Armadillo – Control

Q: I have an armadillo that thinks he’s a bulldozer in my back yard. He (I guess it’s a “he”) has plowed up my flower beds and ruined parts of my lawn. We have a trap but he won’t go in it. How do you control armadillos?

A: Until a few years ago, I had never heard of armadillos in Georgia. Now there are groundhogs in the north part of the state, coyotes in the west and your “possums on the half-shell” moving up from Florida. All are a bother but not yet quite as complaint-generating as our native deer.

Armadillos eat soil-dwelling insects, like grubs and earthworms, so that’s why they favor flower beds and lawns. You have discovered how vigorously they can root through the soil looking for a meal.

Legend has it that when animal brains were being distributed, Armadillo and Possum were playing together somewhere else. Their mental acumen has not improved over the years and you can take advantage of that.

Your first task is to find their path. Armadillos typically travel a single route going from their den in nearby undergrowth to their feeding grounds. Look for beaten-down grass going from the edge of your property to your damaged areas.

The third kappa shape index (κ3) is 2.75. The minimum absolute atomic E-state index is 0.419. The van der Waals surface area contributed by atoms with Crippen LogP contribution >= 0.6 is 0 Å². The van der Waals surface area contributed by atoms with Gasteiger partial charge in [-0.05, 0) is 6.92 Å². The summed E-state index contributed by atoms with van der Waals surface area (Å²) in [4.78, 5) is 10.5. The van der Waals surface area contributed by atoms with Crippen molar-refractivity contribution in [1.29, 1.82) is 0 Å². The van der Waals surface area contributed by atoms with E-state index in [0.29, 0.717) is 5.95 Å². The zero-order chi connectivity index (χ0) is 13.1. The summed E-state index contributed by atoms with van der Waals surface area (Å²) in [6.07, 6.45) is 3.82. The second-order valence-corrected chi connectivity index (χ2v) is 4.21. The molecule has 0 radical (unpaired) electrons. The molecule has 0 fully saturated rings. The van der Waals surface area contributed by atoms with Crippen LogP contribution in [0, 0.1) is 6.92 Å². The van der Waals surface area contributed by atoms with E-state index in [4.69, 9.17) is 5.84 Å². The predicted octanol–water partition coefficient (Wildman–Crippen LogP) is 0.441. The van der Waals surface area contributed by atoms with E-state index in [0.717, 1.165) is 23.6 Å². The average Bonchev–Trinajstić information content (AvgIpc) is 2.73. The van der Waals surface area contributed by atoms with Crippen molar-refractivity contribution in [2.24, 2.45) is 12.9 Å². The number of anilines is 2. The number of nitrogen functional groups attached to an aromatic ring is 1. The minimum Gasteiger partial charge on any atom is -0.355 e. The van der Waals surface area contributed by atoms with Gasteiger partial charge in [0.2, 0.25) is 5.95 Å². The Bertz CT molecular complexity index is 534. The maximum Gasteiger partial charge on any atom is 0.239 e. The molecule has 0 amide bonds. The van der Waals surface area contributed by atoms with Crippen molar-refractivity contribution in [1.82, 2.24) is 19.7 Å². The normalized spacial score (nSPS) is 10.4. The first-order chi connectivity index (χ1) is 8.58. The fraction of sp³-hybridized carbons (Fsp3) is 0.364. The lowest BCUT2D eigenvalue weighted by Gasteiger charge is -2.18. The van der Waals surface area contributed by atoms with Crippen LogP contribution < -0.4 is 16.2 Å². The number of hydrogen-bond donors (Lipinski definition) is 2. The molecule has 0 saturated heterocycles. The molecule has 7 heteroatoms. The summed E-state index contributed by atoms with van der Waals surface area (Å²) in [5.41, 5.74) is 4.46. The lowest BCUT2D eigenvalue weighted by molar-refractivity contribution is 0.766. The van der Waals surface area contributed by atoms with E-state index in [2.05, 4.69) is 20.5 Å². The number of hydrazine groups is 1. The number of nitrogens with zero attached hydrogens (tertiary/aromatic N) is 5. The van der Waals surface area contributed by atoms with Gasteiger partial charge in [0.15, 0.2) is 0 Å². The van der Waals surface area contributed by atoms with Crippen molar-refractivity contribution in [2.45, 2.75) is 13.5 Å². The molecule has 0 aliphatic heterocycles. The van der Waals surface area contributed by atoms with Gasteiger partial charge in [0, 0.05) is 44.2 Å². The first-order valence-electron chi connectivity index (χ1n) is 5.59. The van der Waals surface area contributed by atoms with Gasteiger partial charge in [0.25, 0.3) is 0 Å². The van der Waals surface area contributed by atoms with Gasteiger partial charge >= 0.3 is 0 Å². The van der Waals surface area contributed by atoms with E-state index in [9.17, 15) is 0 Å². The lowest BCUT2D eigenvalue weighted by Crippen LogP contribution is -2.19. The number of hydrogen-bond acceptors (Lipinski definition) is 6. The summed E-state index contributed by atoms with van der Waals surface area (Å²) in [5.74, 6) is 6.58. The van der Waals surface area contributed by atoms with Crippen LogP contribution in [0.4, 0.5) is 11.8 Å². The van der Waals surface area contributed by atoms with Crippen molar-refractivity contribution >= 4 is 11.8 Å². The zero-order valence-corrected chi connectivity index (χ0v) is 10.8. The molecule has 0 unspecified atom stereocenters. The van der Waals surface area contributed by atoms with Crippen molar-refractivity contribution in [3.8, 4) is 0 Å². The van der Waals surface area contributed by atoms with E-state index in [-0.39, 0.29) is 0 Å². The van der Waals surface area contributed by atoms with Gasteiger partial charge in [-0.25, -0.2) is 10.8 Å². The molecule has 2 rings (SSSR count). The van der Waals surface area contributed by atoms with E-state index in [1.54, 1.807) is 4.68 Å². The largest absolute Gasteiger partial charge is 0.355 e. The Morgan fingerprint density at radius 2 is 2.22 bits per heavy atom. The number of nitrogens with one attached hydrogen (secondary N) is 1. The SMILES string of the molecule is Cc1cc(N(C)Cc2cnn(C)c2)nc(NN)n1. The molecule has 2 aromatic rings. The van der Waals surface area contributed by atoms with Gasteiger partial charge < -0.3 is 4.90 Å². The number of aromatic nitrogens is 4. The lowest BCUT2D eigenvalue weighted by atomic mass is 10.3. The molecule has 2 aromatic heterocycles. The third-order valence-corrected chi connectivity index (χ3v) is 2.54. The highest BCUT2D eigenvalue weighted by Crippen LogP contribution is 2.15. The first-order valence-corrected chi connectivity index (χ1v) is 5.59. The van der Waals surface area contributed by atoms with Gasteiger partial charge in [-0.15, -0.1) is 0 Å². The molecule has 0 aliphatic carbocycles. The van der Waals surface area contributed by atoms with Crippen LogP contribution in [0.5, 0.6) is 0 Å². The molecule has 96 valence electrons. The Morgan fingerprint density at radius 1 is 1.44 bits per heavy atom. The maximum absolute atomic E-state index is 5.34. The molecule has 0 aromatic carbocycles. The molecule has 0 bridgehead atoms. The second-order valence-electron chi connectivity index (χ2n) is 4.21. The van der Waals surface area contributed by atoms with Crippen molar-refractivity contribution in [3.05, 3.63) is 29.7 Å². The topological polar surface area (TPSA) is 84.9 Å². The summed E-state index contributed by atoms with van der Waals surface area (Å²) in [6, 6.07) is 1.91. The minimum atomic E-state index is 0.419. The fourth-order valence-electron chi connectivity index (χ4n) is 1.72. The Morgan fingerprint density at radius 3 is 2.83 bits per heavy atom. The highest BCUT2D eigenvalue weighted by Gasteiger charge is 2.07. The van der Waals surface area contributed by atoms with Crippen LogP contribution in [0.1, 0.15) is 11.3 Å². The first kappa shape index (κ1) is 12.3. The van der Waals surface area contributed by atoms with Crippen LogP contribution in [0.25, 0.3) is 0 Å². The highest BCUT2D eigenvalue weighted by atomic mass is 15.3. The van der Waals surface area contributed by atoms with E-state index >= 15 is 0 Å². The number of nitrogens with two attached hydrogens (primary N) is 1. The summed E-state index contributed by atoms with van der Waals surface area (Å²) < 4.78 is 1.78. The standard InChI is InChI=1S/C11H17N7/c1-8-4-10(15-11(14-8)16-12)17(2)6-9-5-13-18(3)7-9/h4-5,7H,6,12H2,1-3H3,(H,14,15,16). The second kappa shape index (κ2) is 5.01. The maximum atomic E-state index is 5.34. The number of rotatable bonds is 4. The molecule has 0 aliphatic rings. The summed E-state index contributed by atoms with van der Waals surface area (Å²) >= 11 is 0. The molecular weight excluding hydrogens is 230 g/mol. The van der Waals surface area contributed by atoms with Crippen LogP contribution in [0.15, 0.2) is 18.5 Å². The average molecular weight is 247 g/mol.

Next, purchase a one hundred foot roll of twenty-four inch wide chicken wire and some short wooden stakes. Drive the stakes into the ground and staple the wire to them so that you end up with a long funnel. (see the improvised drift fence constructed by my friend Tommy G. below). The two sides of the funnel at the wide end should parallel the path from the woods, a few feet on either side of it. The narrow end of the funnel should terminate at the mouth of your trap. When Mr. Armadillo next snuffles into your yard, never looking up, he will be gently guided by the wire funnel into your metal prison. I’ll leave it up to you what to do with him afterwards.

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armadillo (photo courtesy of David Funderburk)

armadillo (photo courtesy of David Funderburk)



armadillo drift fence

armadillo drift fence

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